“After everything I have said and done, why don’t they trust me?!” Dan Hughes explains why.
Its so frustrating, when your foster child doesn’t trust you – after everything you have done for them. Even after being with you for years, and you constantly proving that you are trustworthy, and you mean what you say, and you do what you say, they still don’t trust you. It can be the most disheartening thing when trying to look after a foster child.
Psychologist and therapist Dan Hughes Ph.D helps us understand exactly why these kids find it so hard to trust us, and more importantly what we can do about it.
In this video course, you will be introduced to the founder of Dyadic Developmental Psychotherapy (DDP), Daniel Hughes, Ph.D. After spending a large amount of time working with children placed in foster and adoptive homes, Dr. Hughes noticed these children shared a similar characteristic of mistrust towards their parents and caregivers. Throughout the video, Dr. Hughes explains his efforts to understand this characteristic and the interventions used to help the children establish new lives from an attachment-focused theoretical background.
It is understood that all trauma is not experienced similarly and children who experience trauma at a young age, are at risk of pervasive problems. These problems include issues with attachment, trouble regulating basic physiological states, cognitive problems, learning disabilities, dissociation, poorly developed sense of self, and impulsive behaviors. Another issue experienced by these children, is constant hypervigilance that helps them identify threats in their environment. This results in missed opportunities for them to learn about the external world and how it impacts them, because their focus is on their own safety.
Children who have experienced trauma by their primary caregivers, learn to dissociate, or not allow themselves to experience emotions, such as sadness. They rely on themselves, so they do not have to deal with potential rejection by others. This is described as blocked trust. In addition, children who rely on themselves due to mistrust, tend to mature quickly, and are not able to learn the normal activities of childhood that safety would have provided them, including playing and how to make friends. Blocked care is when a child repeatedly rejects comfort and support by their parent, and the parent learns to stop caring for the child emotionally. Parents who experience blocked care often have a difficult time keeping an open mind, and do not focus on the meaning behind the behaviors. In order to work on correcting behaviors, the child must be able to trust their parent and turn to them for support.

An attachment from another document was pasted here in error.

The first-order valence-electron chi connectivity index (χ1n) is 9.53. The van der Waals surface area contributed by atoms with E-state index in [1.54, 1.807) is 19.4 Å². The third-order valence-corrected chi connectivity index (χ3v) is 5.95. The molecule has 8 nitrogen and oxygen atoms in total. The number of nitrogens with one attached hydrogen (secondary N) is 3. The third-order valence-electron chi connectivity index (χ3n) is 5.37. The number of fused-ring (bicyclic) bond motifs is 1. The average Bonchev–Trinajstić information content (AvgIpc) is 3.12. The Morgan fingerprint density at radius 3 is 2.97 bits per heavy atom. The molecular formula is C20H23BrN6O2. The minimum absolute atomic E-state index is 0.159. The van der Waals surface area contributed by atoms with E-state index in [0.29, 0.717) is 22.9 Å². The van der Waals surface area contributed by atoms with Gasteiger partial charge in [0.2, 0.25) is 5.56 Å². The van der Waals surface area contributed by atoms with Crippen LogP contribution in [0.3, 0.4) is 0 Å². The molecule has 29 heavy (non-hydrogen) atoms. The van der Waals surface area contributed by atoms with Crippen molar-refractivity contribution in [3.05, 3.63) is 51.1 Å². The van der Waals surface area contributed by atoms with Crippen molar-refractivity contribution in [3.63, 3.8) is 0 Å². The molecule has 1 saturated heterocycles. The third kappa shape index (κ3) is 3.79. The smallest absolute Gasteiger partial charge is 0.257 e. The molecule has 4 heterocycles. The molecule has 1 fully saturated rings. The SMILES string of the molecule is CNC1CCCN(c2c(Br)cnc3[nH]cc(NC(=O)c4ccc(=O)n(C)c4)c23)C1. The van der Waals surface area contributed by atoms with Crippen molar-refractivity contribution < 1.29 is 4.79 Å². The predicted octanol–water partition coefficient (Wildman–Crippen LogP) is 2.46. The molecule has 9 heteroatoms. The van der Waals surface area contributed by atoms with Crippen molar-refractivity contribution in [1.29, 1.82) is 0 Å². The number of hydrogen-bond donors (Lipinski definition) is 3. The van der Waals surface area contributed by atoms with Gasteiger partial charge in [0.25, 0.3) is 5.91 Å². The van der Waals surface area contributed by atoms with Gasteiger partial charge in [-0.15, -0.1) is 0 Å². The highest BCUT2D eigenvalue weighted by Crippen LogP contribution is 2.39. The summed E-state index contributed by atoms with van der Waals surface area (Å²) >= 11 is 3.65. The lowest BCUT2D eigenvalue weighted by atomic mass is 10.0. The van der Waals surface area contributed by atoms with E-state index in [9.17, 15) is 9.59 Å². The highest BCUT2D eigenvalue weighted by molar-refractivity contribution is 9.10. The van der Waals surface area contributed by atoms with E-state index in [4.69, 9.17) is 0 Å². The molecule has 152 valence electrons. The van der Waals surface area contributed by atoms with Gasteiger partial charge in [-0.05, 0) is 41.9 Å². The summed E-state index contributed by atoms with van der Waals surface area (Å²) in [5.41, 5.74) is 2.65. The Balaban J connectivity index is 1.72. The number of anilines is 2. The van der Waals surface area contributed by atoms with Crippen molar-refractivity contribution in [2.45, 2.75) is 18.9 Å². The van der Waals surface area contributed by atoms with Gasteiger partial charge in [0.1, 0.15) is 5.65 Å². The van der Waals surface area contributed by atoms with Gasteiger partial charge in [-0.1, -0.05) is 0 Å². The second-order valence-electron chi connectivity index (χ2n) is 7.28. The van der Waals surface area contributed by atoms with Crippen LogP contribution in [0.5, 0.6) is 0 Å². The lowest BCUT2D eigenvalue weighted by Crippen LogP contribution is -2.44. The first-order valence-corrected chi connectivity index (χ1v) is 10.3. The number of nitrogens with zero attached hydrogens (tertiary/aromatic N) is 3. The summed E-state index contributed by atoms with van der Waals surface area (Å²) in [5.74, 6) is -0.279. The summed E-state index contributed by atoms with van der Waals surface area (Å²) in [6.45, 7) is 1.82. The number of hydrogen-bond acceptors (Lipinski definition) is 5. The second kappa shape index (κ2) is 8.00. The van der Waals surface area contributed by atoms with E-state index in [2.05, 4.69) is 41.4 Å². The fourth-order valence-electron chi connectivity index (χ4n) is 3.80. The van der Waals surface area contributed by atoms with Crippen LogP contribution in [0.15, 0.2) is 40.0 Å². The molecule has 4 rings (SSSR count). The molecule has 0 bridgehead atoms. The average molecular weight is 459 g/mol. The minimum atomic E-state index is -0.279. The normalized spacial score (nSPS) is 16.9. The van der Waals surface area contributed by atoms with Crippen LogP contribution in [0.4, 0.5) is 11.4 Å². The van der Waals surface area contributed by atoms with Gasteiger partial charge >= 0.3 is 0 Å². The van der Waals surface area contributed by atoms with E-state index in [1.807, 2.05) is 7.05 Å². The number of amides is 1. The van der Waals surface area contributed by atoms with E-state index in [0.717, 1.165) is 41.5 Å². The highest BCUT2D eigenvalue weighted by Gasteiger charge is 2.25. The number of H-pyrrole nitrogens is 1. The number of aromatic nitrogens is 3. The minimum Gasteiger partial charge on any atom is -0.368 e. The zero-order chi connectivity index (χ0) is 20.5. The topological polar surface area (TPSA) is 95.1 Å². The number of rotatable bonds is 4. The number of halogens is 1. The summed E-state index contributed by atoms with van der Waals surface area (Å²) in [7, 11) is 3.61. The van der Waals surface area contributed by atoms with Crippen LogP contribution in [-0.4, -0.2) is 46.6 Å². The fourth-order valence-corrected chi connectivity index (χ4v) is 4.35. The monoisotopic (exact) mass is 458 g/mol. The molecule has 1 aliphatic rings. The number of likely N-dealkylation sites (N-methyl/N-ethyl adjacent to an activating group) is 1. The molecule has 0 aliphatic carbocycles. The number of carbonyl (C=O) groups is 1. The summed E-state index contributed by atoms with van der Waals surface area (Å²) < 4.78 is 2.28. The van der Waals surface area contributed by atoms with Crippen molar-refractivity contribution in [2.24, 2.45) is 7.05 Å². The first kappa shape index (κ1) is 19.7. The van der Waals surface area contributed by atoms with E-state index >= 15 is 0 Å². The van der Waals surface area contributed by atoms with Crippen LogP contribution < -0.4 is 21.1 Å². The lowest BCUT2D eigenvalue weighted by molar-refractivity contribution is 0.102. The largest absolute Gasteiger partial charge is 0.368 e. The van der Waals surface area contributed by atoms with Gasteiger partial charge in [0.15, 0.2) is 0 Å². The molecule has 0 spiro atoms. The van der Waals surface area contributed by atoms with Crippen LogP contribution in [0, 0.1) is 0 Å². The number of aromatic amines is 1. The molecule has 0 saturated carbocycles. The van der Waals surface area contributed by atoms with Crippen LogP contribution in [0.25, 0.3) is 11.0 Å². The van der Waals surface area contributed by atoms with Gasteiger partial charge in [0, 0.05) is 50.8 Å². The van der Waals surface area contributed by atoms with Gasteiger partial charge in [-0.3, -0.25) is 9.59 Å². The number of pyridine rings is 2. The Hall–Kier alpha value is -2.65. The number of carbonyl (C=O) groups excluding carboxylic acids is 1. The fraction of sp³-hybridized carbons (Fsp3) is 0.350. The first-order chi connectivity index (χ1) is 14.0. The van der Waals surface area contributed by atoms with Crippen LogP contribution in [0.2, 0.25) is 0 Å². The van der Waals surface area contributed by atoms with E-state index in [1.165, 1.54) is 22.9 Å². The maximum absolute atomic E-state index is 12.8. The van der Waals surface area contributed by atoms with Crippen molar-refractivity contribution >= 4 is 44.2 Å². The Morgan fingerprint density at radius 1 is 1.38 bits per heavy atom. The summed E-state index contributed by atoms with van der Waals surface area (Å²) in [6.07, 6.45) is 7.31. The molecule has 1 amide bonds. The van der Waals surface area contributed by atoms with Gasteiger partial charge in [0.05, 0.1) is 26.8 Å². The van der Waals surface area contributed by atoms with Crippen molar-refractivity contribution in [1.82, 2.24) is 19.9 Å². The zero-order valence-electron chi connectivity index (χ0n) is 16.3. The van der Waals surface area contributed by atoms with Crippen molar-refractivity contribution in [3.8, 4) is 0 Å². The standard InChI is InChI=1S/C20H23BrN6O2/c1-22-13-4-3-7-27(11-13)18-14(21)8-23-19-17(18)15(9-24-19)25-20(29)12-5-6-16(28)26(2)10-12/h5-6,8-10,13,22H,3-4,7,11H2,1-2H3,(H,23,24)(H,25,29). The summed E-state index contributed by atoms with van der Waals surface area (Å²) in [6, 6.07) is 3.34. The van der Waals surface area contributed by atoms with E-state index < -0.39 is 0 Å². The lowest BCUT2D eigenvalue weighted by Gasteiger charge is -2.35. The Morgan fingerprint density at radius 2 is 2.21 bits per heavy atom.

In terms of the brain, connections between the frontal cortex, the amygdala, areas around the hippocampus, and deeper regions of the brain, are weak in children who have experienced trauma. These connections are important to enhance the ability to identify and regulate emotions, as well as managing the fight/flight/freeze defensive response. These connections must be facilitated if children are going to be able to not only regulate their emotions, but also turn to their caregivers for safety.
Comfort and joy is discussed as playing an important role in forming a trusting and safe attachment. It is the professional’s job to support the parent with finding ways to provide comfort and joy in the relationship. A mental state, neurologists term “open and engaged,” is discussed, which helps allow comfort and joy to be experienced. The professional and the caregiver must learn to stay open and engaged and not become defensive or reactive to the child, so the child can learn to be open and engaged themselves. Dr. Hughes describes the strategy of PACE (Playful, Accepting, Curious, and Empathetic) that he developed to promote a reciprocal open and engaged relationship between himself and the children he works with.
To combat the combine blocked trust and blocked care experienced by children and their caregivers, Dr. Hughes describes the importance of utilizing “intersubjectivity” where children can begin to experience positivity within themselves. This will help to create a relationship based on connection and not mutual defensiveness. He reminds parents and caregivers that mistakes will be made, and that it is important to remain approachable, empathic, and patient to help children rebuild trust.
For a full transcript of the video’s this course is based on, click here.